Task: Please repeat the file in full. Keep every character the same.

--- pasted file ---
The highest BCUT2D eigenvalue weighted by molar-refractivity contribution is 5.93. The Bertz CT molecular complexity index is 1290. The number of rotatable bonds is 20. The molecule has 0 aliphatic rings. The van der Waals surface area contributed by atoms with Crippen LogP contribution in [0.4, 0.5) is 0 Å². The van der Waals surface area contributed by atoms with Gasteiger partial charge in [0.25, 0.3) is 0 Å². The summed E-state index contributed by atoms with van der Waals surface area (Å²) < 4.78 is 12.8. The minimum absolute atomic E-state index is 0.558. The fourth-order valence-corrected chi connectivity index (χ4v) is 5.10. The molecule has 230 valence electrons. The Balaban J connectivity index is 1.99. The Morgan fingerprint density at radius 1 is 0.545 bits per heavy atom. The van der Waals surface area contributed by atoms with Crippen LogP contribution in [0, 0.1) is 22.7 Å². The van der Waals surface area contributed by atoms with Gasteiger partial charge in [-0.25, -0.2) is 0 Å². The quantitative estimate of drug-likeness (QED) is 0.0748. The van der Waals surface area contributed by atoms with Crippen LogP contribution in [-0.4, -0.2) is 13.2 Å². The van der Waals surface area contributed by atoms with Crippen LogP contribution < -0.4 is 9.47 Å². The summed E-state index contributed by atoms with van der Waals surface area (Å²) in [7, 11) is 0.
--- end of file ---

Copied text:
The highest BCUT2D eigenvalue weighted by molar-refractivity contribution is 5.93. The Bertz CT molecular complexity index is 1290. The number of rotatable bonds is 20. The molecule has 0 aliphatic rings. The van der Waals surface area contributed by atoms with Crippen LogP contribution in [0.4, 0.5) is 0 Å². The van der Waals surface area contributed by atoms with Gasteiger partial charge in [0.25, 0.3) is 0 Å². The summed E-state index contributed by atoms with van der Waals surface area (Å²) < 4.78 is 12.8. The minimum absolute atomic E-state index is 0.558. The fourth-order valence-corrected chi connectivity index (χ4v) is 5.10. The molecule has 230 valence electrons. The Balaban J connectivity index is 1.99. The Morgan fingerprint density at radius 1 is 0.545 bits per heavy atom. The van der Waals surface area contributed by atoms with Crippen LogP contribution in [0, 0.1) is 22.7 Å². The van der Waals surface area contributed by atoms with Gasteiger partial charge in [-0.25, -0.2) is 0 Å². The quantitative estimate of drug-likeness (QED) is 0.0748. The van der Waals surface area contributed by atoms with Crippen LogP contribution in [-0.4, -0.2) is 13.2 Å². The van der Waals surface area contributed by atoms with Crippen LogP contribution < -0.4 is 9.47 Å². The summed E-state index contributed by atoms with van der Waals surface area (Å²) in [7, 11) is 0.